I was thrilled to create a recipe for a Vegetable Pot Pie with Tofu honoring public media icon, Mister Rogers and writing about his vegetarianism. Mister Rogers’ legacy is well and alive in so many ways. He would be happy to know that he is still engaging young audiences with his old shows many years after his passing. I asked my neighbor’s 2 year old daughter what she likes to watch on TV the other day, and she was quick to reply, “Mister Rogers!”
I found some clips where Mister Rogers’ wisdom is relevant, even to adults — see this clip where he talked about how his mother made all the cardigans he sported on his show. He talks about how the artistry in her knitting comes from years of practice. As someone who wears and appreciates handmade knitwear made by my own mother, I was really touched. It’s an important reminder, to teach kids to appreciate things that are made by hand.
Another clip everyone should see is this, when Fred Rogers stood up to protect public media in 1969. It is even more relevant right now, as we feel our freedoms of speech and of press being threatened in the U.S. and elsewhere. We have to support great public media organizations like PBS, NPR and their many member stations that have given us heroes like Mister Rogers.
Below Recipe and post was originally published at kcts9 website.
Vegetable Pot Pie
A warming and wholesome vegan pot pie — perfect for a chilly day.
By Mohini Patel Glanz
January 26, 2017
Mister Rogers famously said, “I don’t want to eat anything that has a mother.” The man known for teaching compassion and kindness to kids was also an avid environmentalist and an ethical vegetarian. Mister Rogers understood that a vegetarian diet was good for his health, more sustainable for our planet, and that it could help reduce world hunger.
Rogers never directly preached vegetarianism on his PBS KIDS show, Mister Rogers Neighborhood, but he did teach the benefits of eating healthy. Tofu and vegetables were among his favorite foods, and there are episodes educating his audience about soy products and how tofu is made.
Below is a recipe I created to honor Mister Rogers — a wholesome, vegan pot pie filled with vegetables and tofu. It’s perfect for chilly weather, when you reach for a warm sweater.
Mister Rogers was also famous for his iconic sweaters. His mother made them for him, and you’ll enjoy this touching clip of him talking about her impeccable, handmade knitwear. Through February 12, you can donate to KCTS 9’s 20th Annual Mister Rogers’ Neighborhood Sweater Drive with new or gently used sweaters and winter gear for those in need.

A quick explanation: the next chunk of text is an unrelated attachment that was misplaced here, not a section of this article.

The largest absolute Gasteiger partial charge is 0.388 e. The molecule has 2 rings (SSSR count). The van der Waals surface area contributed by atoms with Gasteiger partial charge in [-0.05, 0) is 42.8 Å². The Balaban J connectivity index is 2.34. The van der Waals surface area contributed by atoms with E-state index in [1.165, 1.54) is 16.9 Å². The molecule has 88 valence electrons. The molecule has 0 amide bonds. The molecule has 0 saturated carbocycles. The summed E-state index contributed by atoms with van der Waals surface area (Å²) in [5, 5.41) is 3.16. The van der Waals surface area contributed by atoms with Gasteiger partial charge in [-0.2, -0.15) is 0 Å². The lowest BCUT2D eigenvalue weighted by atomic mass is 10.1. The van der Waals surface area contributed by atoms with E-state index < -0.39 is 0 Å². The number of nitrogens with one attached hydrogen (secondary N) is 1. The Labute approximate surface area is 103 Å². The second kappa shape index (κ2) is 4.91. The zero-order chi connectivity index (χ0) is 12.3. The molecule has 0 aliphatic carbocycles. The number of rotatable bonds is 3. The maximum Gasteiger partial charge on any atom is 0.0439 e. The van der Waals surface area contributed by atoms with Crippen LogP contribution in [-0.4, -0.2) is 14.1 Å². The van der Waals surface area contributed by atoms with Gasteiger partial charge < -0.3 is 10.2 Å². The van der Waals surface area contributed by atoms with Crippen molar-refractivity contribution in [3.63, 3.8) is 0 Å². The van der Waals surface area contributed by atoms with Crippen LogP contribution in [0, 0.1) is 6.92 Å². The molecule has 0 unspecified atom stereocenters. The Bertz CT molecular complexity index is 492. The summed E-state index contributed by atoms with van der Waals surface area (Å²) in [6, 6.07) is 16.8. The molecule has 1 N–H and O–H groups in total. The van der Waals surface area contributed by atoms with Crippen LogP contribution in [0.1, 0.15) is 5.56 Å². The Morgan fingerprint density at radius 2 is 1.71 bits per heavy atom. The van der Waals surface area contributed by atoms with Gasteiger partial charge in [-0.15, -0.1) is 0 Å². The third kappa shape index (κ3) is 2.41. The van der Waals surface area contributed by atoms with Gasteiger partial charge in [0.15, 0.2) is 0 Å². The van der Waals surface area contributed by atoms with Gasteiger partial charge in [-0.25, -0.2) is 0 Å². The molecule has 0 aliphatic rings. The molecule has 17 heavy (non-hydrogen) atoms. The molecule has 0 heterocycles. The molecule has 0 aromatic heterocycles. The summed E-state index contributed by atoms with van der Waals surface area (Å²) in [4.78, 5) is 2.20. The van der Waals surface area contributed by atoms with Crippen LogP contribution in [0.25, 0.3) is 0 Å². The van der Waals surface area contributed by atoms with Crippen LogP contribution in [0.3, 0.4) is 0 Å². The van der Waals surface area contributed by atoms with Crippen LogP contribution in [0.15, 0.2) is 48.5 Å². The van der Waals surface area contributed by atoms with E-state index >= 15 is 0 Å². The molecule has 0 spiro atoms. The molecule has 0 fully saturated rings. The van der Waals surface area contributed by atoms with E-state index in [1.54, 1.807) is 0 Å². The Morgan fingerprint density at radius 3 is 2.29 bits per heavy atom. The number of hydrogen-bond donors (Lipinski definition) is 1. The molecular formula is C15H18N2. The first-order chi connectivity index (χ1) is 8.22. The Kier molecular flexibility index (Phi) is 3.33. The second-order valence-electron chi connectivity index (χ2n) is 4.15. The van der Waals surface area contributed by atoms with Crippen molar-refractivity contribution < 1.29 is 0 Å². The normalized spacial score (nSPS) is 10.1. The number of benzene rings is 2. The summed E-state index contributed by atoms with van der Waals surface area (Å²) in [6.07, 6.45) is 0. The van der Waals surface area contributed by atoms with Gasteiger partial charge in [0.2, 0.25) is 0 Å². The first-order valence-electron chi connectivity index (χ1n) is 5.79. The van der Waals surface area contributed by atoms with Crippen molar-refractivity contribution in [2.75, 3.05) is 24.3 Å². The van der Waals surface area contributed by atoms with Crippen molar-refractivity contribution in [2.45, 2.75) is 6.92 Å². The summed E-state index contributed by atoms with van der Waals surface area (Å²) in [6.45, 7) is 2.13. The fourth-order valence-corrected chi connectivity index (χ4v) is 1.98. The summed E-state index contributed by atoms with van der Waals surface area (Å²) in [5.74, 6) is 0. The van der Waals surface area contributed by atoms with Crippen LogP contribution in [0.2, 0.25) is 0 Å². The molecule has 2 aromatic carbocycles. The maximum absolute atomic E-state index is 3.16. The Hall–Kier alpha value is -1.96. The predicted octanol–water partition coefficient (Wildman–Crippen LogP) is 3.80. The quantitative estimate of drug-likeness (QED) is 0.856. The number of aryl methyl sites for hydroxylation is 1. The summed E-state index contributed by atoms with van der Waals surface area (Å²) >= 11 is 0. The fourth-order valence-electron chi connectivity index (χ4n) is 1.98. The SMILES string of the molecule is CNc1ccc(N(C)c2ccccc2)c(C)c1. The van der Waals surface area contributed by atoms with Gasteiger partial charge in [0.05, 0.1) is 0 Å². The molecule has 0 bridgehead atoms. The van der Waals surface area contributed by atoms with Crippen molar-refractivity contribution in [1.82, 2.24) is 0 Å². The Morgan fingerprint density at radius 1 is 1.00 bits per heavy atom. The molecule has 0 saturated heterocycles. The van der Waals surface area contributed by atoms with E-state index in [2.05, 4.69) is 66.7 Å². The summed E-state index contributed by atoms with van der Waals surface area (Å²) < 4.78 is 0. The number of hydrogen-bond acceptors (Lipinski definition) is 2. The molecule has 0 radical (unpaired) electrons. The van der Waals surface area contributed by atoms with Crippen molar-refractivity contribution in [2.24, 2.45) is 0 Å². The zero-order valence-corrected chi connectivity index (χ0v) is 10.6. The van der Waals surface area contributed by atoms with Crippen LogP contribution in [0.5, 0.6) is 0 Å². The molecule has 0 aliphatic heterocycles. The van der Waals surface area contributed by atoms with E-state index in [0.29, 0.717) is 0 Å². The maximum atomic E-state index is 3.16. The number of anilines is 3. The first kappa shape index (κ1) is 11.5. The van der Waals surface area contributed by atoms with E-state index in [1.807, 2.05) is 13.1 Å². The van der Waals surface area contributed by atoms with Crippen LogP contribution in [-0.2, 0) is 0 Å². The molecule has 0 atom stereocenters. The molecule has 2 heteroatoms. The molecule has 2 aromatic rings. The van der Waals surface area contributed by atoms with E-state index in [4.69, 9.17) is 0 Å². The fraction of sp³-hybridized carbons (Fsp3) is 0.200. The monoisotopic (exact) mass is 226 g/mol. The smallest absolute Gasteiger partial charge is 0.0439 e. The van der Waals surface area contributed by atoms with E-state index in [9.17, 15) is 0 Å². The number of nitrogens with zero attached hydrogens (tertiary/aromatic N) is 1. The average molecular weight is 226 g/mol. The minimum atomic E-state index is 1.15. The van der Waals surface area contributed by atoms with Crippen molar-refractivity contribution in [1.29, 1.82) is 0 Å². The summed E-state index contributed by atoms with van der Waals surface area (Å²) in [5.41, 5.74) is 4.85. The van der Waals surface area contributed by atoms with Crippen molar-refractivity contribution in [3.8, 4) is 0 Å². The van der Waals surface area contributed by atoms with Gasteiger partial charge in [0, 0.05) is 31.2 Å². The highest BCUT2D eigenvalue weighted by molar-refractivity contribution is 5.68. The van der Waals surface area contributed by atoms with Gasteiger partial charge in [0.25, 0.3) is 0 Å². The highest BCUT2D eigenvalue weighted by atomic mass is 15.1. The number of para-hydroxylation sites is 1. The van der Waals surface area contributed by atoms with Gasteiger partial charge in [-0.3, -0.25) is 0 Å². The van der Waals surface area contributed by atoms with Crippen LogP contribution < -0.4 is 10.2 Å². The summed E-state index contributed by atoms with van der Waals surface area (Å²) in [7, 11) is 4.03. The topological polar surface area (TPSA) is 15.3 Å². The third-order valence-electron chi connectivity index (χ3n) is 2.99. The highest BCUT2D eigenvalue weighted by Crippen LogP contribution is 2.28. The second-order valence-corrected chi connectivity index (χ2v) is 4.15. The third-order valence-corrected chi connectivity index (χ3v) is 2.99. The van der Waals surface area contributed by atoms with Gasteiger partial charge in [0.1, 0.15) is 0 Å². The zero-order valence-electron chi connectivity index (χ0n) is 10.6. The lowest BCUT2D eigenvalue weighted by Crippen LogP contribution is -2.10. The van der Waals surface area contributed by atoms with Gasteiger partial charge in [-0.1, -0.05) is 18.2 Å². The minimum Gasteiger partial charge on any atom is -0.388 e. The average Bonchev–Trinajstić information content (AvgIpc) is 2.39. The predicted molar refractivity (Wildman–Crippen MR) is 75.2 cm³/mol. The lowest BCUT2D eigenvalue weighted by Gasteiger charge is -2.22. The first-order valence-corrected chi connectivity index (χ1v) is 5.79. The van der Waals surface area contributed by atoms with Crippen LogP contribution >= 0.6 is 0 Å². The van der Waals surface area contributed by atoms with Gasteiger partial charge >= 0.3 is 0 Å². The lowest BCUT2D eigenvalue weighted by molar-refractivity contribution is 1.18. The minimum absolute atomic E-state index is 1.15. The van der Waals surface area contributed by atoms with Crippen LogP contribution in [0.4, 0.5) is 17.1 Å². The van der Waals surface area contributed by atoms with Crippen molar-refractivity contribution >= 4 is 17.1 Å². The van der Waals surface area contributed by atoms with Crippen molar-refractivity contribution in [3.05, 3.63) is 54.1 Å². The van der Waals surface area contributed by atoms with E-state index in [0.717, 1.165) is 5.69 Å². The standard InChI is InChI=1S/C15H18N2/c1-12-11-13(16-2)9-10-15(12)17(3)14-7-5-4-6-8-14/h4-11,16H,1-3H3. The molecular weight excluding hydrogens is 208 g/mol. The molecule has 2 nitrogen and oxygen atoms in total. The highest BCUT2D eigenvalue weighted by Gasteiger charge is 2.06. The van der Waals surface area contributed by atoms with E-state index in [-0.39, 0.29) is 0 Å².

Vegetable and Tofu Pot Pie Recipe
- 2 cups cubed firm tofu (pressed and drained of water)
- 1 cup sliced leeks
- 1 1/2 cups cubed carrots
- 2 cups chopped broccoli florets (same size as other cubed vegetables)
- 1 cup cubed sweet potato
- 2 cups chopped crimini mushrooms
- 1/2 cup corn kernels
- 2 large garlic cloves, minced
- 1 teaspoon dried Italian herbs, or any herbs you like
- Pinch of red chili flakes
- 2 teaspoons lemon juice and zest of a lemon
- 1/4 cup flour
- 1 1/2 cups vegetable broth
- olive oil as needed
- salt as needed
- 1 box thawed puff pastry sheets (our local Aussie Bakery puff pastry is vegan)
1. In advance, thaw puff pastry in the refrigerator, clean and chop vegetables, and drain and dry tofu.
2. Heat a teaspoon of oil in a non-stick skillet on medium high, then stir-fry tofu until golden. Remove from heat and set aside.
3. Heat 2 tablespoons of oil in a large stock pot on medium heat, then cook leeks for a couple of minutes until soft. Stir in herbs, chili flakes, salt and garlic.
4. Add carrots and sweet potato and cook for a few minutes, stirring until almost soft.
5. Add broccoli, corn, and mushrooms and cook for a few more minutes, stirring until the vegetables are soft but not mushy.
6. Add lemon juice and zest, and deglaze the pan.
7. Add the flour and stir until it coats the vegetables evenly, cooking for 1–2 minutes.
8. Slowly add the broth. Keep stirring and bring the mixture to a simmer until it thickens up, 3–4 minutes.
9. Stir in the cooked tofu and turn off the heat. Taste the filling and adjust seasonings. Let the mixture cool while preparing the ramekins and pastry.
10. Roll out the thawed puff pastry, and cut circles with a diameter that is 1” larger than the ramekin.
11. Divide the tofu and vegetable filling into ramekins, then top with pastry circles and crimp to seal the edges. Alternately, use a pie dish for easy, family-style serving.
12. Chill the ramekins for at least 30 minutes.
13. Preheat the oven to 400° F. Place the ramekins on a baking sheet, cut a hole in each pastry top to vent steam, and bake for 25 minutes or until the pastry is golden brown and the filling is bubbling. Serve the ramekins hot on a separate plate.
Yield: 4–5 servings